Leon Niemczyk, the Polish actor who starred in Roman Polanski’s “Knife in the Water” and hundreds of other films, died Nov. 29 of lung cancer in Lodz. He was 82.
Niemczyk, considered a master of supporting roles, starred in more than 400 movies in Poland and in scores of foreign films, including the David Lynch film “Inland Empire,” released this year, a performance he gave soon after learning he was terminally ill.
He made a name for himself in 1962 in “Knife in the Water,” Polanski’s first feature film, playing Andrzej — a bored, ambitious man in a story loaded with psychological drama.
He remained active until recently, appearing in scores of television series.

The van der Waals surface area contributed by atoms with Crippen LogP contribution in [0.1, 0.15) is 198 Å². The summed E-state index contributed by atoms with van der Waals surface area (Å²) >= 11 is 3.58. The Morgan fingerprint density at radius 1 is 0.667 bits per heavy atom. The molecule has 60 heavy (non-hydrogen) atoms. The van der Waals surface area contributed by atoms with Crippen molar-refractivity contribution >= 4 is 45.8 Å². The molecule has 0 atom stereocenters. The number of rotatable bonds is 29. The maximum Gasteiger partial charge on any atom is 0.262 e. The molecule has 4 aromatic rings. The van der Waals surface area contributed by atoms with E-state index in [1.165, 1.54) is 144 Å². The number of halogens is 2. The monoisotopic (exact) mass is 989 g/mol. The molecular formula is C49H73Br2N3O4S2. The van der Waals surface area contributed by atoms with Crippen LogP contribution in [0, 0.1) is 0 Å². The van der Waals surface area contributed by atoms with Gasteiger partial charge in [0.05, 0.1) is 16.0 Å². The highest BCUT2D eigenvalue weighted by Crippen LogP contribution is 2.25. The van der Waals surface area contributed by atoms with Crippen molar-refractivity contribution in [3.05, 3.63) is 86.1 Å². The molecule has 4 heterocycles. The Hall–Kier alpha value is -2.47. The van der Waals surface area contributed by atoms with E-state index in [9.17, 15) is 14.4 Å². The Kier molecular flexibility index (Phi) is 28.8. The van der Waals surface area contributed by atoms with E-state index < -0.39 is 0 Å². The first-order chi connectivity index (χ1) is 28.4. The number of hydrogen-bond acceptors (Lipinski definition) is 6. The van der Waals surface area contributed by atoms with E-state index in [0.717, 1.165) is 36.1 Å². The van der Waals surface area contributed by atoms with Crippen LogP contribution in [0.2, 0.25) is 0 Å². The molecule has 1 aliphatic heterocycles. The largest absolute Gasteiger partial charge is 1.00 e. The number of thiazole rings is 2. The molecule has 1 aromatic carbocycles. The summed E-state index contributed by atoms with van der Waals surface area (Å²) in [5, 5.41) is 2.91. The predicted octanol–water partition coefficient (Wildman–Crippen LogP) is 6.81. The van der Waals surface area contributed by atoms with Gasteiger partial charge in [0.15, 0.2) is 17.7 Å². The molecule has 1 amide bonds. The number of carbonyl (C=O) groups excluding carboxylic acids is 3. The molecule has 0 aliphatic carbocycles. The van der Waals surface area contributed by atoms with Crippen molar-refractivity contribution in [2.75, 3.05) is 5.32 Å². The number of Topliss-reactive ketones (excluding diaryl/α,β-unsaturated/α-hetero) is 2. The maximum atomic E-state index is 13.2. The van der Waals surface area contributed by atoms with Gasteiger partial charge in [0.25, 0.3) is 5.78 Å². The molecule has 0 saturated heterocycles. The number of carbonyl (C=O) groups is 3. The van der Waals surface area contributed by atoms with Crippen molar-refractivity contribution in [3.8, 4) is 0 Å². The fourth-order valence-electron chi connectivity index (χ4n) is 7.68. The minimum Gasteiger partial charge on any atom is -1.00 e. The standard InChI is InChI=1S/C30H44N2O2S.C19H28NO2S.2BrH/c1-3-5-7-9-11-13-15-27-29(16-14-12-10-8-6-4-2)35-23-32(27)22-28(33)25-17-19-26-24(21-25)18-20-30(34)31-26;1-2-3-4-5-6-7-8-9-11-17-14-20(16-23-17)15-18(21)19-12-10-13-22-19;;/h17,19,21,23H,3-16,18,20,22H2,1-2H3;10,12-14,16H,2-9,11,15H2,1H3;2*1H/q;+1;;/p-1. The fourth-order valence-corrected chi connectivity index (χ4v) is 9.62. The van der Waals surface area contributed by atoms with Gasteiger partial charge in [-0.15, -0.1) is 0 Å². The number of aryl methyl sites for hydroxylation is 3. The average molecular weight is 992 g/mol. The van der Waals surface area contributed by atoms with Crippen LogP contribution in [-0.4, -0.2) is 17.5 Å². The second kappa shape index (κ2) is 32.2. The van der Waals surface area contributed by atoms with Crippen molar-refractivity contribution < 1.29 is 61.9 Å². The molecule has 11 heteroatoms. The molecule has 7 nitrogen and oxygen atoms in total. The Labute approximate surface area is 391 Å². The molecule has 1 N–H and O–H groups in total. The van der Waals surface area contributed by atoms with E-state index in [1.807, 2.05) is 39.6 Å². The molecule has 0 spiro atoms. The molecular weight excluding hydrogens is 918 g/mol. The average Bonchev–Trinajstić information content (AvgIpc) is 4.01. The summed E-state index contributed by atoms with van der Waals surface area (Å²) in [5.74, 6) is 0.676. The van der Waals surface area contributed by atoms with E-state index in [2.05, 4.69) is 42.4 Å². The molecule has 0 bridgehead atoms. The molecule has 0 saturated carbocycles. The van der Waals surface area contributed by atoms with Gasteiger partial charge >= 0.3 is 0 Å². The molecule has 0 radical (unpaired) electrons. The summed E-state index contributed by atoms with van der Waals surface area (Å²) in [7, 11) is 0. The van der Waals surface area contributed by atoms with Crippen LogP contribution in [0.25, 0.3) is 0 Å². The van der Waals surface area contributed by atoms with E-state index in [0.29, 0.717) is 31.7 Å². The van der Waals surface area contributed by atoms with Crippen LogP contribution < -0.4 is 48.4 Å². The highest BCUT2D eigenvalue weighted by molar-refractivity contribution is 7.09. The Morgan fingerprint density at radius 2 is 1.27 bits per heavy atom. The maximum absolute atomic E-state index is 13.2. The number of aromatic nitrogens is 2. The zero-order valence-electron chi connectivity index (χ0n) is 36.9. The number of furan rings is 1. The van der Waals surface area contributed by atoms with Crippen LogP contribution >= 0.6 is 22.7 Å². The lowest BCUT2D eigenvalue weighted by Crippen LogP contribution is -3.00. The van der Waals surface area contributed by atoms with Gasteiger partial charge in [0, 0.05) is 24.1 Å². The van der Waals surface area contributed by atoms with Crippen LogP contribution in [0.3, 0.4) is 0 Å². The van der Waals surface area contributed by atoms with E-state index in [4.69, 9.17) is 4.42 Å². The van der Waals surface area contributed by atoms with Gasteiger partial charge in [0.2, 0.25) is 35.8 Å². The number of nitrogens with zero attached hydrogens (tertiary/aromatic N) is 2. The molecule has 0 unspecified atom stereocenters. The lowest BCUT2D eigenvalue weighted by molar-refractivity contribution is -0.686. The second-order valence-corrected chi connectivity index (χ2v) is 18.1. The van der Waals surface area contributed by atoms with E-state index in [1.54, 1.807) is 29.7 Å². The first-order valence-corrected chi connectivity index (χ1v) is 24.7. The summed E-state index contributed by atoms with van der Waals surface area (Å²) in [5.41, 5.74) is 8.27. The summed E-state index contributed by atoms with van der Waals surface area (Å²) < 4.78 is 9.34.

He was diagnosed with lung cancer after fainting last December on set in Lodz.
Niemczyk was born in Warsaw and fought in the 1944 Warsaw Uprising, an ill-fated attempt to overthrow Nazi rule. After the war, he served briefly in the U.S. Army in occupied Germany before returning to communist-ruled Poland.
A later attempt to flee was thwarted, costing him time in prison and putting him out of favor with the authorities.
He remained a critic of the communist rule, a stance which is believed to have cost him leading roles for four decades.
In one of his last interviews, published after his death in Dziennik daily newspaper, he was quoted as saying: “I was never a party member and I don’t give a damn for all that communism, but I still believe that it was the best time for Poland’s movie industry.”
He criticized Poland’s current filmmaking as “rubbish,” according to the interview.
He was married six times.